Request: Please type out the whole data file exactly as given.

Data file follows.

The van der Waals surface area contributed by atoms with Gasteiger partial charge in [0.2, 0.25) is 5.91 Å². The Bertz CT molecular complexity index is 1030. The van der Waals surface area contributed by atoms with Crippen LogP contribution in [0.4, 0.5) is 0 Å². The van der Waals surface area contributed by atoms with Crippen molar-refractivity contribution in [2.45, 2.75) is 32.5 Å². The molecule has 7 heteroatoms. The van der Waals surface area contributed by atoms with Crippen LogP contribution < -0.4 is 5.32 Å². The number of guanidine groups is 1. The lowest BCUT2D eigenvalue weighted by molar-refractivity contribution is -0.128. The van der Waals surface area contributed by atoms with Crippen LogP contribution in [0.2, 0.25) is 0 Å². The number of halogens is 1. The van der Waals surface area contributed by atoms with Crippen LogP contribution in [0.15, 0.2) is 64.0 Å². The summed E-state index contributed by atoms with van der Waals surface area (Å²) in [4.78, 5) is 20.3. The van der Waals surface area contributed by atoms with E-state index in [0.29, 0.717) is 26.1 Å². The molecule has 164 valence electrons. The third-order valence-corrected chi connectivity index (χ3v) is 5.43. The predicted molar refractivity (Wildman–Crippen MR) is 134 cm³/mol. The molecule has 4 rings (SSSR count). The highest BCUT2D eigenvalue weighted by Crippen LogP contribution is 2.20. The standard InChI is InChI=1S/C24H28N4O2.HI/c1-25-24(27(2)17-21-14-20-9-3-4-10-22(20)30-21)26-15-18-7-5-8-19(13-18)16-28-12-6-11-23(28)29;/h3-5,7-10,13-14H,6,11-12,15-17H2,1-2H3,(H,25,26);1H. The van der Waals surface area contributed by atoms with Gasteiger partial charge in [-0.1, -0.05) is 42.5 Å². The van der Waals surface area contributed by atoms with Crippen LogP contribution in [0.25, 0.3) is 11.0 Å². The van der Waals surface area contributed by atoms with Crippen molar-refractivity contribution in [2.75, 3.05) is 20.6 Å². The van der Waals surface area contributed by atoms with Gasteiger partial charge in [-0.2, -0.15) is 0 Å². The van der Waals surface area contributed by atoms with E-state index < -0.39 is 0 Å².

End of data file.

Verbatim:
The van der Waals surface area contributed by atoms with Gasteiger partial charge in [0.2, 0.25) is 5.91 Å². The Bertz CT molecular complexity index is 1030. The van der Waals surface area contributed by atoms with Crippen LogP contribution in [0.4, 0.5) is 0 Å². The van der Waals surface area contributed by atoms with Crippen molar-refractivity contribution in [2.45, 2.75) is 32.5 Å². The molecule has 7 heteroatoms. The van der Waals surface area contributed by atoms with Crippen LogP contribution < -0.4 is 5.32 Å². The number of guanidine groups is 1. The lowest BCUT2D eigenvalue weighted by molar-refractivity contribution is -0.128. The van der Waals surface area contributed by atoms with Crippen LogP contribution in [0.2, 0.25) is 0 Å². The number of halogens is 1. The van der Waals surface area contributed by atoms with Crippen LogP contribution in [0.15, 0.2) is 64.0 Å². The summed E-state index contributed by atoms with van der Waals surface area (Å²) in [4.78, 5) is 20.3. The van der Waals surface area contributed by atoms with E-state index in [0.29, 0.717) is 26.1 Å². The molecule has 164 valence electrons. The third-order valence-corrected chi connectivity index (χ3v) is 5.43. The predicted molar refractivity (Wildman–Crippen MR) is 134 cm³/mol. The molecule has 4 rings (SSSR count). The highest BCUT2D eigenvalue weighted by Crippen LogP contribution is 2.20. The standard InChI is InChI=1S/C24H28N4O2.HI/c1-25-24(27(2)17-21-14-20-9-3-4-10-22(20)30-21)26-15-18-7-5-8-19(13-18)16-28-12-6-11-23(28)29;/h3-5,7-10,13-14H,6,11-12,15-17H2,1-2H3,(H,25,26);1H. The van der Waals surface area contributed by atoms with Gasteiger partial charge in [-0.1, -0.05) is 42.5 Å². The van der Waals surface area contributed by atoms with Crippen LogP contribution in [0.25, 0.3) is 11.0 Å². The van der Waals surface area contributed by atoms with Crippen molar-refractivity contribution in [2.75, 3.05) is 20.6 Å². The van der Waals surface area contributed by atoms with Gasteiger partial charge in [-0.2, -0.15) is 0 Å². The van der Waals surface area contributed by atoms with E-state index < -0.39 is 0 Å².